Died: Neal Edwin Olson, Sr., of the Black Hawk area, died September 1, 1989, at Lutheran Medical Center in Wheat Ridge. He was 54 years old. Neal was born March 25, 1935, to Lucile May and Edwin R. Olson at their home in Arvada. He attended school in Arvada, and lived there for 20 years after his married to Betty D. Foose on June 20, 1952. They had six children. Neal went to work for Mountain Bell, now U.S. West, in March of 1953. He was a locksmith for U.S. West at the time of his death. He was a member of CWA Local No. 7777, and the Telephone Pioneers. He also belonged to the Mile Hi Jeep Club. Neal was a football fan, mostly the Broncos. He loved the mountains, where he and his family moved in June of 1984. He was an avid fisherman, hunter, and camper. Neal is missed by his wife, Betty D. Olson; and six children, Jo Marie Larson and husband Ed, of Northglenn, Denise May Wright and husband Doug, of Fort Collins, Neal Edwin Olson, Jr., and wife Shelley, of Federal Heights. Dawn Ellen Kroeze and husband Paul, of Colorado Springs, Robert James Olson and wife Lyn, of Black Hawk, and Samuel David Olson, still living at home. He is survived by 15 beloved grandchildren, as well. Additional survivors include his father; and sister, Nellie L. Frisinger of Evergreen. He was the son-in-law of Virginia Marcum of Arvada, and Marcella Foose of Green Valley, California. He had numerous other relatives and many friends. Cremation was at Woods Mortuary in Golden. A memorial service was held Sunday, September 3, at 6:30 p.m., at the Rocky Mountain Evangelical Free Church in Black Hawk.
60 years ago – October 9, 1959
Central City Nuggets:
Across the Crossroads, by A.F. Mayham: Bell Telephone Company has developed, and it’s now working on a test field program: the push button phone. One doesn’t dial as is now the custom, but simply pushes a button corresponding to the number wanted. It is operated by a transistor within the instrument. General adoption of the system will entail a change-over in central offices to handle both methods, dial and push button. Factors affecting speed and accuracy had to be studied accompanied by experiments, as some people have a heavier punch than others. The new system sends a different calling signal than at present and complex automatic switching has to be changed, but that’s all done at “central.” It won’t affect your business phone.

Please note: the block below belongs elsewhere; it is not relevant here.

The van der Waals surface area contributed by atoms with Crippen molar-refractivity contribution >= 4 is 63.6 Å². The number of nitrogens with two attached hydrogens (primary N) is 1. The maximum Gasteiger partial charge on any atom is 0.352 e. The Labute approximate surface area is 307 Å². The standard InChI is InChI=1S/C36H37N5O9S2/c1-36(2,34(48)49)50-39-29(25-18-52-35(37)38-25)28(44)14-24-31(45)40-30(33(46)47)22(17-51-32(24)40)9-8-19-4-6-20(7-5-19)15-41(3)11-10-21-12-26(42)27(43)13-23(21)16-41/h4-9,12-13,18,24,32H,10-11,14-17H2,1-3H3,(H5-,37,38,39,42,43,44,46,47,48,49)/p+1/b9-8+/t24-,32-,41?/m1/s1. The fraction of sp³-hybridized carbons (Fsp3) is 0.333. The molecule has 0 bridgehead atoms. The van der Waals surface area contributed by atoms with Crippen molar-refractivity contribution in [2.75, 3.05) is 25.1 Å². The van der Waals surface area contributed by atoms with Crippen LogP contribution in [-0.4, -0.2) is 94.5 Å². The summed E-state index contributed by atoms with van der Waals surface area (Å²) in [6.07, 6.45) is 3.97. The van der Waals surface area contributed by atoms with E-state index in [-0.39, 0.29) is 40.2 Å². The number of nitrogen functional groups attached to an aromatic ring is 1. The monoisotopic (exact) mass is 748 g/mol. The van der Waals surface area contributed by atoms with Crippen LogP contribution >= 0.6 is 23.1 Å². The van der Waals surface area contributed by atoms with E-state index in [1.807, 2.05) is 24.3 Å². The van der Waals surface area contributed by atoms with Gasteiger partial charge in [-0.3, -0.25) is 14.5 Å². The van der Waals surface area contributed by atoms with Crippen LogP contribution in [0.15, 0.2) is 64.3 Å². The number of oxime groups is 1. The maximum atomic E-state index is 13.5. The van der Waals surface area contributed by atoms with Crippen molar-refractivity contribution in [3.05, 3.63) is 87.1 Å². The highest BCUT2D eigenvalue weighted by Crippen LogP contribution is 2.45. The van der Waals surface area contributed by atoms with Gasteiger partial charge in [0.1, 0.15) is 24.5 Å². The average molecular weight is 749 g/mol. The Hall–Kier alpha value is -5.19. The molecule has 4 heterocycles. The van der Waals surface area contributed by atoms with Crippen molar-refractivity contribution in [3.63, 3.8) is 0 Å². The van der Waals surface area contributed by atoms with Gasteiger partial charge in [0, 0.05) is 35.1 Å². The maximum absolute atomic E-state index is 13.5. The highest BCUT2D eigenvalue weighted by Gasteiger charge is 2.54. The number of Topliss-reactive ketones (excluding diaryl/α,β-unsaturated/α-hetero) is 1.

Mrs. Morgan Gray is on the sick list this week.
Born: A son was born October 2nd, 1959, at St. Anthony’s Hospital to Mr. and Mrs. Tom Miller of Evergreen. Grandma and Grandpa Charles Moody, of this city, are quite thrilled as this is the first grandson, all the other grandchildren being girls.
Died: Funeral services were held in Alhambra, California, last week for Lester Bennet, who died of a heart attack the week previous. Lester was born in Central City in 1893 and was 65 years of age. He had been a resident of Alhambra for over 40 years, but each year during the summer visited here to greet friends of bygone years. He was prominent in graphic art affairs and was a charter member of the Los Angeles Advertising Club. He is survived by his widow; two sons, Dr. Leslie R. Bennett, of Los Angeles, and Marshall L. Bennett, of San Marion.
90 years ago – October 4, 1929
Mr. Forbes Rickard, a well-known mining engineer, formerly of this city, accompanied by Walter Ware, made this office a pleasant call on Tuesday last. Mr. Ware has commenced work on the Kirk Mine, on Quartz Hill, which in former years was a large producer of uranium ore, from which radium was produced, and is getting the property in shape for production. There is a great demand for that mineral at the present time, and Gilpin County mines have the largest supply of any section on Earth, and with development the mines can be made to produce as large quantities as at any time in the past.
Attorney Leroy J. Williams was up from Denver on Friday of last week, attending to legal matters before the county court.